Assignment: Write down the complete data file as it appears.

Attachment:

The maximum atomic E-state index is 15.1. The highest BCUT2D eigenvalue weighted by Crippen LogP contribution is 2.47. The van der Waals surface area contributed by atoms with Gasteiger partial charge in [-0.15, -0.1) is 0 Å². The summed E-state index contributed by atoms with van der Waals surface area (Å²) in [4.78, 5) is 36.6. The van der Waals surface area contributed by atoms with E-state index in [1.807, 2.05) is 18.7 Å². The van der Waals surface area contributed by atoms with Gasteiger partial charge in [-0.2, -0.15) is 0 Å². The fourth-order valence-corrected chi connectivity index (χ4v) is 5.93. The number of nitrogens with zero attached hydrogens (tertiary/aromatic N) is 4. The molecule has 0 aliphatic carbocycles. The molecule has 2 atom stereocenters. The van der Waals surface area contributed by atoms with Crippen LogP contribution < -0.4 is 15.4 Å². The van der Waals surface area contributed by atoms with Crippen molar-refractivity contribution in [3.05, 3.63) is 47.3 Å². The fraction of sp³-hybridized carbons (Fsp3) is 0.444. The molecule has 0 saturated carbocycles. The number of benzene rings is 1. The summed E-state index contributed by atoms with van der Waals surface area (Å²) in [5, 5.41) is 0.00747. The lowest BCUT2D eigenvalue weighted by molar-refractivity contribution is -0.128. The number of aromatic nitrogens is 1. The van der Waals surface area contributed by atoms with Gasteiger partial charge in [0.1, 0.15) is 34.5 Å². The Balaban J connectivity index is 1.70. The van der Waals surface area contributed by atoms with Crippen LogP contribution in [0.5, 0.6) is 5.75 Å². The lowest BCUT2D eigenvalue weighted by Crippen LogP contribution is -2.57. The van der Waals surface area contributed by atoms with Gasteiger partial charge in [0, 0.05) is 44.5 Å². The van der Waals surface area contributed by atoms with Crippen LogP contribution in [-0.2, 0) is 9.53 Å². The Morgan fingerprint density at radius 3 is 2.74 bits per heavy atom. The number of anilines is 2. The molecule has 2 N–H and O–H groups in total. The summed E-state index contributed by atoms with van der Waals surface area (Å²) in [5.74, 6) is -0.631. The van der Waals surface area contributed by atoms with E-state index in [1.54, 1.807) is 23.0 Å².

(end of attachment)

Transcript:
The maximum atomic E-state index is 15.1. The highest BCUT2D eigenvalue weighted by Crippen LogP contribution is 2.47. The van der Waals surface area contributed by atoms with Gasteiger partial charge in [-0.15, -0.1) is 0 Å². The summed E-state index contributed by atoms with van der Waals surface area (Å²) in [4.78, 5) is 36.6. The van der Waals surface area contributed by atoms with E-state index in [1.807, 2.05) is 18.7 Å². The van der Waals surface area contributed by atoms with Gasteiger partial charge in [-0.2, -0.15) is 0 Å². The fourth-order valence-corrected chi connectivity index (χ4v) is 5.93. The number of nitrogens with zero attached hydrogens (tertiary/aromatic N) is 4. The molecule has 0 aliphatic carbocycles. The molecule has 2 atom stereocenters. The van der Waals surface area contributed by atoms with Crippen LogP contribution < -0.4 is 15.4 Å². The van der Waals surface area contributed by atoms with Crippen molar-refractivity contribution in [3.05, 3.63) is 47.3 Å². The fraction of sp³-hybridized carbons (Fsp3) is 0.444. The molecule has 0 saturated carbocycles. The number of benzene rings is 1. The summed E-state index contributed by atoms with van der Waals surface area (Å²) in [5, 5.41) is 0.00747. The lowest BCUT2D eigenvalue weighted by molar-refractivity contribution is -0.128. The number of aromatic nitrogens is 1. The van der Waals surface area contributed by atoms with Gasteiger partial charge in [0.1, 0.15) is 34.5 Å². The Balaban J connectivity index is 1.70. The van der Waals surface area contributed by atoms with Crippen LogP contribution in [0.5, 0.6) is 5.75 Å². The lowest BCUT2D eigenvalue weighted by Crippen LogP contribution is -2.57. The van der Waals surface area contributed by atoms with Gasteiger partial charge in [0, 0.05) is 44.5 Å². The van der Waals surface area contributed by atoms with Crippen LogP contribution in [-0.2, 0) is 9.53 Å². The Morgan fingerprint density at radius 3 is 2.74 bits per heavy atom. The number of anilines is 2. The molecule has 2 N–H and O–H groups in total. The summed E-state index contributed by atoms with van der Waals surface area (Å²) in [5.74, 6) is -0.631. The van der Waals surface area contributed by atoms with E-state index in [1.54, 1.807) is 23.0 Å².